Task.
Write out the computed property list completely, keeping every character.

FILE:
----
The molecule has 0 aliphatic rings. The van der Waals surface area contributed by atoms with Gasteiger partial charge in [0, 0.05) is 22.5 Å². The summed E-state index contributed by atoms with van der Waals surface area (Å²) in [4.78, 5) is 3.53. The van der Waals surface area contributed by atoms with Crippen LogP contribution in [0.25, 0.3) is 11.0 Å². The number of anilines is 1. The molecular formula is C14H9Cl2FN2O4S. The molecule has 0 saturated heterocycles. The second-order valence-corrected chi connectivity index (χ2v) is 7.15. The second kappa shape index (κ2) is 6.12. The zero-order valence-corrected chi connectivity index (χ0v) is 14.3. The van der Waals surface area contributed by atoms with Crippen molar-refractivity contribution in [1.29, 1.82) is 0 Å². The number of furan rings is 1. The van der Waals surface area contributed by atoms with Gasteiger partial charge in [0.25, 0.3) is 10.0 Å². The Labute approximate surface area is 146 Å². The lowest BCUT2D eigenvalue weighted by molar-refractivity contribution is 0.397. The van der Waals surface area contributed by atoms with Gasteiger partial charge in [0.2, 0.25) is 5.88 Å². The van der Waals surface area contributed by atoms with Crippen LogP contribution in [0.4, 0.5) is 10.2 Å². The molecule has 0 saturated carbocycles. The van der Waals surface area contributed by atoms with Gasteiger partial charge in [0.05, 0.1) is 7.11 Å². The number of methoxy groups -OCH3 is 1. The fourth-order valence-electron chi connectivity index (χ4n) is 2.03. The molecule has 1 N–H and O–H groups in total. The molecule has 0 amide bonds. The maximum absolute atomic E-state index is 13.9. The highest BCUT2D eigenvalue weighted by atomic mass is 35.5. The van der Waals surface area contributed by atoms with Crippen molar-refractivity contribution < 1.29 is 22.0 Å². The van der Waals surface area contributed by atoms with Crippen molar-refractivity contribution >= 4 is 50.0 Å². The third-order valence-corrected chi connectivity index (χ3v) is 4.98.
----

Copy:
The molecule has 0 aliphatic rings. The van der Waals surface area contributed by atoms with Gasteiger partial charge in [0, 0.05) is 22.5 Å². The summed E-state index contributed by atoms with van der Waals surface area (Å²) in [4.78, 5) is 3.53. The van der Waals surface area contributed by atoms with Crippen LogP contribution in [0.25, 0.3) is 11.0 Å². The number of anilines is 1. The molecular formula is C14H9Cl2FN2O4S. The molecule has 0 saturated heterocycles. The second-order valence-corrected chi connectivity index (χ2v) is 7.15. The second kappa shape index (κ2) is 6.12. The zero-order valence-corrected chi connectivity index (χ0v) is 14.3. The van der Waals surface area contributed by atoms with Crippen molar-refractivity contribution in [1.29, 1.82) is 0 Å². The number of furan rings is 1. The van der Waals surface area contributed by atoms with Gasteiger partial charge in [0.25, 0.3) is 10.0 Å². The Labute approximate surface area is 146 Å². The lowest BCUT2D eigenvalue weighted by molar-refractivity contribution is 0.397. The van der Waals surface area contributed by atoms with Gasteiger partial charge in [0.2, 0.25) is 5.88 Å². The van der Waals surface area contributed by atoms with Crippen LogP contribution in [0.4, 0.5) is 10.2 Å². The molecule has 0 saturated carbocycles. The van der Waals surface area contributed by atoms with Gasteiger partial charge in [0.05, 0.1) is 7.11 Å². The number of methoxy groups -OCH3 is 1. The fourth-order valence-electron chi connectivity index (χ4n) is 2.03. The molecule has 1 N–H and O–H groups in total. The molecule has 0 amide bonds. The maximum absolute atomic E-state index is 13.9. The highest BCUT2D eigenvalue weighted by atomic mass is 35.5. The van der Waals surface area contributed by atoms with Crippen molar-refractivity contribution < 1.29 is 22.0 Å². The van der Waals surface area contributed by atoms with Crippen molar-refractivity contribution >= 4 is 50.0 Å². The third-order valence-corrected chi connectivity index (χ3v) is 4.98.